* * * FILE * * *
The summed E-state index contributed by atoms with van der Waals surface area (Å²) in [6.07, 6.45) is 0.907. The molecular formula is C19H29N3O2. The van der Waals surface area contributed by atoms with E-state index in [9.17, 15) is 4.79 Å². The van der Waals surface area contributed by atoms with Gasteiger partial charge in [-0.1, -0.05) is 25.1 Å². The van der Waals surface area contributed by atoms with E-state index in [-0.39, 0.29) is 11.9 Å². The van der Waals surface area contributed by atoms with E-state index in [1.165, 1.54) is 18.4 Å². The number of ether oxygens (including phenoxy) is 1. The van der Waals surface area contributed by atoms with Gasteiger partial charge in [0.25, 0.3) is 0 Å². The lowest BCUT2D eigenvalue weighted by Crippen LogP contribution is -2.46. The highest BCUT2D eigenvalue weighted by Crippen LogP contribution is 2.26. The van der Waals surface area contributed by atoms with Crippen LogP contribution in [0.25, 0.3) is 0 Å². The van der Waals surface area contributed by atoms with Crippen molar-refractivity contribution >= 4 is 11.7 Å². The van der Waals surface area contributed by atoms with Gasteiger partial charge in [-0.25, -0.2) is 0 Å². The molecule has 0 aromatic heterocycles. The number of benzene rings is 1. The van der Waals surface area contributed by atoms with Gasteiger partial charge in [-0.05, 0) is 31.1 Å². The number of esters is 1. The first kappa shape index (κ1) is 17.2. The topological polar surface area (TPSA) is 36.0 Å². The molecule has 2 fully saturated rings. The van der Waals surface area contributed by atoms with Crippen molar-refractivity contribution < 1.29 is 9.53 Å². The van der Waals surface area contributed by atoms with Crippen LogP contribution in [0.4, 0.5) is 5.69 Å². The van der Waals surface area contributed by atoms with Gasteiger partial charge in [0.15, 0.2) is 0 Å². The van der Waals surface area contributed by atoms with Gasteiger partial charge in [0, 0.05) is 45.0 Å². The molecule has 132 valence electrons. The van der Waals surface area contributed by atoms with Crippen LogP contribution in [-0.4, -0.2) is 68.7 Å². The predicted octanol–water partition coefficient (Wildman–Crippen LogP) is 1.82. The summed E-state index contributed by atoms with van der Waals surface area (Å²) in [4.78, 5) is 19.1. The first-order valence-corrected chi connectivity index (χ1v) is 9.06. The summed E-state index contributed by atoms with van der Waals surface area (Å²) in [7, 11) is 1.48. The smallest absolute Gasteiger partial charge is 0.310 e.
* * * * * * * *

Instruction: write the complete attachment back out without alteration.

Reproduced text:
The summed E-state index contributed by atoms with van der Waals surface area (Å²) in [6.07, 6.45) is 0.907. The molecular formula is C19H29N3O2. The van der Waals surface area contributed by atoms with E-state index in [9.17, 15) is 4.79 Å². The van der Waals surface area contributed by atoms with Gasteiger partial charge in [-0.1, -0.05) is 25.1 Å². The van der Waals surface area contributed by atoms with E-state index in [-0.39, 0.29) is 11.9 Å². The van der Waals surface area contributed by atoms with E-state index in [1.165, 1.54) is 18.4 Å². The number of ether oxygens (including phenoxy) is 1. The van der Waals surface area contributed by atoms with Gasteiger partial charge in [0.25, 0.3) is 0 Å². The lowest BCUT2D eigenvalue weighted by Crippen LogP contribution is -2.46. The highest BCUT2D eigenvalue weighted by Crippen LogP contribution is 2.26. The van der Waals surface area contributed by atoms with Crippen LogP contribution in [0.25, 0.3) is 0 Å². The van der Waals surface area contributed by atoms with Crippen molar-refractivity contribution >= 4 is 11.7 Å². The van der Waals surface area contributed by atoms with Gasteiger partial charge in [-0.25, -0.2) is 0 Å². The molecule has 0 aromatic heterocycles. The number of benzene rings is 1. The van der Waals surface area contributed by atoms with Gasteiger partial charge in [-0.05, 0) is 31.1 Å². The number of esters is 1. The first kappa shape index (κ1) is 17.2. The topological polar surface area (TPSA) is 36.0 Å². The molecule has 2 fully saturated rings. The van der Waals surface area contributed by atoms with Crippen molar-refractivity contribution < 1.29 is 9.53 Å². The van der Waals surface area contributed by atoms with Crippen LogP contribution in [0.4, 0.5) is 5.69 Å². The van der Waals surface area contributed by atoms with Gasteiger partial charge in [0.15, 0.2) is 0 Å². The van der Waals surface area contributed by atoms with Gasteiger partial charge in [0, 0.05) is 45.0 Å². The molecule has 132 valence electrons. The van der Waals surface area contributed by atoms with Crippen LogP contribution in [-0.4, -0.2) is 68.7 Å². The predicted octanol–water partition coefficient (Wildman–Crippen LogP) is 1.82. The summed E-state index contributed by atoms with van der Waals surface area (Å²) in [4.78, 5) is 19.1. The first-order valence-corrected chi connectivity index (χ1v) is 9.06. The summed E-state index contributed by atoms with van der Waals surface area (Å²) in [7, 11) is 1.48. The smallest absolute Gasteiger partial charge is 0.310 e.